Portman Votes to Sanction Nord Stream 2 Pipeline
Senator Portman voted to impose sanctions on companies and individuals responsible for the planning, construction and operation of the Kremlin-financed Nord Stream 2 pipeline (NS2) project that would carry natural gas from Russia to Europe. In 2021, President Biden refused to impose congressionally-mandated sanctions on the Nord Stream holding company, which allowed the pipeline to be completed. The pipeline is not yet certified and will be unable to ship gas until it is, however certification of the pipeline would result in the loss of Ukraine as a major transit point for the delivery of natural gas to Europe while emboldening President Putin’s geopolitical leverage over the region through the control of natural gas supplies. Fifty-five senators among both parties supported the Protecting Europe's Energy Security Implementation Act but it failed to clear a 60-vote margin for passage. Senator Portman released the following statement:
“Russia is engaged in a massive military buildup threatening Ukraine and our European allies and has made it clear that they seek to impose their authoritarian vision on free democracies like Ukraine. This is the worst time to waive sanctions on a pipeline that will threaten the energy security of Europe and circumvent the transit routes through Ukraine. This would pave the way for President Putin to manipulate the supply of natural gas to Europe. Russia routinely uses its energy resources as a geopolitical weapon to extract concessions, most recently from the government of Moldova. There is no reason to believe that Russia won’t do so again to our allies and partners once the pipeline is certified.
“Congress should do everything in its power to ensure the pipeline is not certified and does not become operational. Sanctioning the individuals and companies involved in constructing the pipeline strengthens our negotiating hand by taking away a revenue stream that President Putin seeks to weaponize.”
Friday, January 14, 2022
Portman Highlights Importance of Civil Rights Cold Case Records Review Board at Nomination Hearing
Senator Rob Portman delivered opening remarks at a hearing to consider nominees to serve on the Civil Rights Cold Case Records Review Board. Portman highlighted the importance of this review board in providing information about these unsolved cases and the need to balance public disclosure and privacy interests as these civil rights cold case records are reviewed. A transcript of his opening statement can be found here and a video can be found here.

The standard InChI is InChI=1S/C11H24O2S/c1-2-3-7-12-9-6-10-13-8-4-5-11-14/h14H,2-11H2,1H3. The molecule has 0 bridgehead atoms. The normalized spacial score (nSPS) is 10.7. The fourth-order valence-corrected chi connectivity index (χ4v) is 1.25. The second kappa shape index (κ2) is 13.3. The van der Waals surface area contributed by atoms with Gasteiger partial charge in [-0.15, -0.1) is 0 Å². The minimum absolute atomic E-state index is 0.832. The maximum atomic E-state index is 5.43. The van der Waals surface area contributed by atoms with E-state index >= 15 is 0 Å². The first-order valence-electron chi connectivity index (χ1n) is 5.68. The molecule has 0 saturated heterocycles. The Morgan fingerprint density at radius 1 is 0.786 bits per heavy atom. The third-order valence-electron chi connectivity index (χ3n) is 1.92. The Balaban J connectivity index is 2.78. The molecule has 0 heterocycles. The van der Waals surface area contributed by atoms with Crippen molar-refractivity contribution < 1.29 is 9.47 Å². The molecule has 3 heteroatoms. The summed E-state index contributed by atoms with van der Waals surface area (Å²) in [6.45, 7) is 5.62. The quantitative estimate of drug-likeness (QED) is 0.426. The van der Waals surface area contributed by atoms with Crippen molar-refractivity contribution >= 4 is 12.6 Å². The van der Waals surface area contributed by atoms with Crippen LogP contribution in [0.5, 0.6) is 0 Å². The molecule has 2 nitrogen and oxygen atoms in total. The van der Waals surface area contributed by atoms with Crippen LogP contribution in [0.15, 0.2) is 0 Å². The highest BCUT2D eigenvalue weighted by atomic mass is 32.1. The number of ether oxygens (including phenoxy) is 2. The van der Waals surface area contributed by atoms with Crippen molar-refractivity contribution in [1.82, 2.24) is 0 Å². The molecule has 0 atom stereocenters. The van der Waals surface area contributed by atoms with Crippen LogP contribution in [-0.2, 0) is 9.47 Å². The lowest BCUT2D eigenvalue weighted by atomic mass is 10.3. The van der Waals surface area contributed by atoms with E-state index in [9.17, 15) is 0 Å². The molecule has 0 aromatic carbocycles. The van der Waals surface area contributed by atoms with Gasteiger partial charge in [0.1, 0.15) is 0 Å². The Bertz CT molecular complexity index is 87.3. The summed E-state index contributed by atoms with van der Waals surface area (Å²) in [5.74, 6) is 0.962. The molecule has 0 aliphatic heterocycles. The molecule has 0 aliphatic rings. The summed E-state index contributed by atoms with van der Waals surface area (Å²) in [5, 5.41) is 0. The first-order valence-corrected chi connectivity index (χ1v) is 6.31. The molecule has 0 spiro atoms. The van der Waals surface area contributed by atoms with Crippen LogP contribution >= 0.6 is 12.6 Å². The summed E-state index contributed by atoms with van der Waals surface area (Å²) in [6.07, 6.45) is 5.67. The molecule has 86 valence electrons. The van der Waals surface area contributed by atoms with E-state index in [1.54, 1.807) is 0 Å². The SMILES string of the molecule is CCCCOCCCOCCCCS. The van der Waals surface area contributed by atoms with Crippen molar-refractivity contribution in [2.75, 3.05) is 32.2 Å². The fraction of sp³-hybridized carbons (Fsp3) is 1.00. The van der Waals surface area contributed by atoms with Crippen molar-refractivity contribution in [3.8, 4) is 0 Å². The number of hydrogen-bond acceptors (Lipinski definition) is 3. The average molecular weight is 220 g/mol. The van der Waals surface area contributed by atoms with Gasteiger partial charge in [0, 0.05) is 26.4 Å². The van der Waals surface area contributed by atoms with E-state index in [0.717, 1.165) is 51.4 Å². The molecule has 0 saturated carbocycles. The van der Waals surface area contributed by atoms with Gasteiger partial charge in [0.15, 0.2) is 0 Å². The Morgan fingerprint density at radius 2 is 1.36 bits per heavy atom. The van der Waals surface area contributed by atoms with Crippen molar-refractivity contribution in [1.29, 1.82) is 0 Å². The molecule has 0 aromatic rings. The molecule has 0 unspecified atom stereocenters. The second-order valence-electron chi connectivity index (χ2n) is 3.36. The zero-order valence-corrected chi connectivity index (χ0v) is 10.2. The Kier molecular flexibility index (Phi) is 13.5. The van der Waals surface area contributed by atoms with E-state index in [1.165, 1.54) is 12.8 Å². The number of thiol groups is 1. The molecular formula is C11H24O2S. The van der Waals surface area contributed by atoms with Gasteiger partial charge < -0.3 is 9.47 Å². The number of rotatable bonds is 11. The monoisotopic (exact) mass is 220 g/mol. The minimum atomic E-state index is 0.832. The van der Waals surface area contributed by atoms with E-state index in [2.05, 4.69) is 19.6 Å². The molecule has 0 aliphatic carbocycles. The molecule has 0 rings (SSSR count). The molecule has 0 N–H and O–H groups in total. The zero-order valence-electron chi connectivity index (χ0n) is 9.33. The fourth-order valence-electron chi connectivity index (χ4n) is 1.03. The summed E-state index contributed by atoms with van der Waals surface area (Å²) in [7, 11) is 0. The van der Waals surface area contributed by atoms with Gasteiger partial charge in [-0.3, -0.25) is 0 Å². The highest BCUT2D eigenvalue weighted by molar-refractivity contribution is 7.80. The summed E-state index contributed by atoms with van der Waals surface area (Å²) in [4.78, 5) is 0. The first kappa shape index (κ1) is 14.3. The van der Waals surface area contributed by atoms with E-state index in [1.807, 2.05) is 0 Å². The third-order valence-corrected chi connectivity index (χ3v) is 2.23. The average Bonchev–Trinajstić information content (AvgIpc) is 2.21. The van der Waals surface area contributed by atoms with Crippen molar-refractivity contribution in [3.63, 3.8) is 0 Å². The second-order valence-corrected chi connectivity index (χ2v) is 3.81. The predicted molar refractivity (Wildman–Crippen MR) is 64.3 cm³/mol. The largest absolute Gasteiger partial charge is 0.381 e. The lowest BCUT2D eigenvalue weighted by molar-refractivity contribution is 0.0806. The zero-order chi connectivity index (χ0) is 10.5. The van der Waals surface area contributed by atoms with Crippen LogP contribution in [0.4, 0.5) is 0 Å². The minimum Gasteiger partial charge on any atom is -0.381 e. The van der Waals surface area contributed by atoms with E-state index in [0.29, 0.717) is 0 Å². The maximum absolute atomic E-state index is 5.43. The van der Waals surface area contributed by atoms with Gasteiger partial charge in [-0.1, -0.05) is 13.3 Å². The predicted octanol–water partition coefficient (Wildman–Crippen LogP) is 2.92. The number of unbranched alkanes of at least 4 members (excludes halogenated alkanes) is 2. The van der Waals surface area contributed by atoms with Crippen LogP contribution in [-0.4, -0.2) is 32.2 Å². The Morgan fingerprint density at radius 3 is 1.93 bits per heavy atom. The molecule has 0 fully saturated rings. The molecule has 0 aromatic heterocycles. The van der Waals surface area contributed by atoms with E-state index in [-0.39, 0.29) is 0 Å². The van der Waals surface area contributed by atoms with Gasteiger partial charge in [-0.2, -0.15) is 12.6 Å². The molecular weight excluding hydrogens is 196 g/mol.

At HSGAC Hearing, Portman Presses Nominees on Importance of Balancing Public Disclosure & Privacy Protections on Civil Rights Cold Case Records Review Board
Senator Rob Portman (R-OH), Ranking Member of the Senate Homeland Security and Governmental Affairs Committee, at a hearing to consider nominees to serve on the Civil Rights Cold Case Records Review Board, pressed the nominees on the importance of this review board to balance public disclosure and privacy interests as these civil rights cold case records are reviewed. Portman questioned the nominees on the proper handling of the Board’s authorities to issue subpoenas and request the Attorney General to petition courts for sealed information if the need arises. In addition, Portman stressed the need for the nominees to demonstrate impartiality and objectivity in their roles on the Board if confirmed. A transcript of the questioning can be found here and a video can be found here.
The Senate passed two cyber-related bills Wednesday, one that would train feds who work in acquisition on how to manage cybersecurity risk in the supply chain, and another that would provide new federal resources to state and local governments under siege from ransomware actors and cyber criminals.
The Supply Chain Security Training Act would establish a training program within the General Services Administration for federal procurement employees that would “prepare such personnel to perform supply chain risk management activities and identify and mitigate supply chain security risks that arise throughout the acquisition lifecycle, including for the acquisition of information and communications technology.”
“Federal employees purchasing software and equipment for the government must be able to recognize vulnerabilities in these products that could allow hackers to breach federal systems and disrupt our supply chains,” Sen. Gary Peters, D-Mich., said in a statement. “This bipartisan legislation will help federal employees identify potential threats to federal cybersecurity, and stop foreign adversaries and cybercriminals as they attempt to compromise our national security.”
There are few other specifics outlined in the bill regarding the structure and content of such trainings. The GSA administrator would be charged with setting up a program within six months of the bill’s passage into law, and must coordinate with the Federal Acquisition Security Council, the secretary of Homeland Security, the director of the Office of Personnel Management and consult the directors of national intelligence and the National Institute for Standards and Technology while developing the program.
The State and Local Government Cybersecurity Act would amend the 2002 Homeland Security Act to allow the federal government — through the National Cybersecurity and Integrations Center at DHS — to conduct cybersecurity exercises with state and local entities and provide them access to technical tools and other assistance, like setting up information sharing programs. It would also clear the way for federal officials to coordinate with state, local, tribal and territorial entities to set up vulnerability disclosure programs, information sharing programs and improvements to election security infrastructure.
The legislation comes at a time when state and local governments, schools and law enforcement agencies across the country are facing a wave of ransomware attacks that have crippled IT systems, disrupted services and created long-term clean up and recovery issues.